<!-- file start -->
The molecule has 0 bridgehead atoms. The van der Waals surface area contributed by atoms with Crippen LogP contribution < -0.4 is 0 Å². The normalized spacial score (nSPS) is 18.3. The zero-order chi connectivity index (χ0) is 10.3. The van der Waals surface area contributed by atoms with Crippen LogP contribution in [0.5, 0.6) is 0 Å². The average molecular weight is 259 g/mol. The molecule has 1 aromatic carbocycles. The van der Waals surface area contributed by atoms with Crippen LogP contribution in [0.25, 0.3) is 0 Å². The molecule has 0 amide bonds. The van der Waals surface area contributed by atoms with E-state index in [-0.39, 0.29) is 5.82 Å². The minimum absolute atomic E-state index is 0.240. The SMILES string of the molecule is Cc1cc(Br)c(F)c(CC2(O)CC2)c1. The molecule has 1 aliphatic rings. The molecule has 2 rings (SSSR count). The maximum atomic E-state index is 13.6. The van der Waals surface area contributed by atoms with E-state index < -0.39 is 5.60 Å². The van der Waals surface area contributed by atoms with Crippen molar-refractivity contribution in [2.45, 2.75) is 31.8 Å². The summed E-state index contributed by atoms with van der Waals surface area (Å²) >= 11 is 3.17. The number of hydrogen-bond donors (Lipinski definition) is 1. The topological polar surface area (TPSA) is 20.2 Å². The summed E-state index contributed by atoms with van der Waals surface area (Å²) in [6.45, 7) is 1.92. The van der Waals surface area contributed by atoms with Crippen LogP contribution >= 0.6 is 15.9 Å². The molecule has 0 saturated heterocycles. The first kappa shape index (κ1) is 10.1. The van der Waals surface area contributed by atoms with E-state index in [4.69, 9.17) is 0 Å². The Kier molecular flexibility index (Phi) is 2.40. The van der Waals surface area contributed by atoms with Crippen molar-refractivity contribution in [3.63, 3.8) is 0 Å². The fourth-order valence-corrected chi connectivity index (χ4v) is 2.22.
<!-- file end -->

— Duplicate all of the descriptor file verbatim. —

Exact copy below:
The molecule has 0 bridgehead atoms. The van der Waals surface area contributed by atoms with Crippen LogP contribution < -0.4 is 0 Å². The normalized spacial score (nSPS) is 18.3. The zero-order chi connectivity index (χ0) is 10.3. The van der Waals surface area contributed by atoms with Crippen LogP contribution in [0.5, 0.6) is 0 Å². The average molecular weight is 259 g/mol. The molecule has 1 aromatic carbocycles. The van der Waals surface area contributed by atoms with Crippen LogP contribution in [0.25, 0.3) is 0 Å². The molecule has 0 amide bonds. The van der Waals surface area contributed by atoms with E-state index in [-0.39, 0.29) is 5.82 Å². The minimum absolute atomic E-state index is 0.240. The SMILES string of the molecule is Cc1cc(Br)c(F)c(CC2(O)CC2)c1. The molecule has 1 aliphatic rings. The molecule has 2 rings (SSSR count). The maximum atomic E-state index is 13.6. The van der Waals surface area contributed by atoms with E-state index < -0.39 is 5.60 Å². The van der Waals surface area contributed by atoms with Crippen molar-refractivity contribution in [2.45, 2.75) is 31.8 Å². The summed E-state index contributed by atoms with van der Waals surface area (Å²) >= 11 is 3.17. The number of hydrogen-bond donors (Lipinski definition) is 1. The topological polar surface area (TPSA) is 20.2 Å². The summed E-state index contributed by atoms with van der Waals surface area (Å²) in [6.45, 7) is 1.92. The van der Waals surface area contributed by atoms with Crippen LogP contribution >= 0.6 is 15.9 Å². The molecule has 0 saturated heterocycles. The first kappa shape index (κ1) is 10.1. The van der Waals surface area contributed by atoms with E-state index in [4.69, 9.17) is 0 Å². The Kier molecular flexibility index (Phi) is 2.40. The van der Waals surface area contributed by atoms with Crippen molar-refractivity contribution in [3.63, 3.8) is 0 Å². The fourth-order valence-corrected chi connectivity index (χ4v) is 2.22.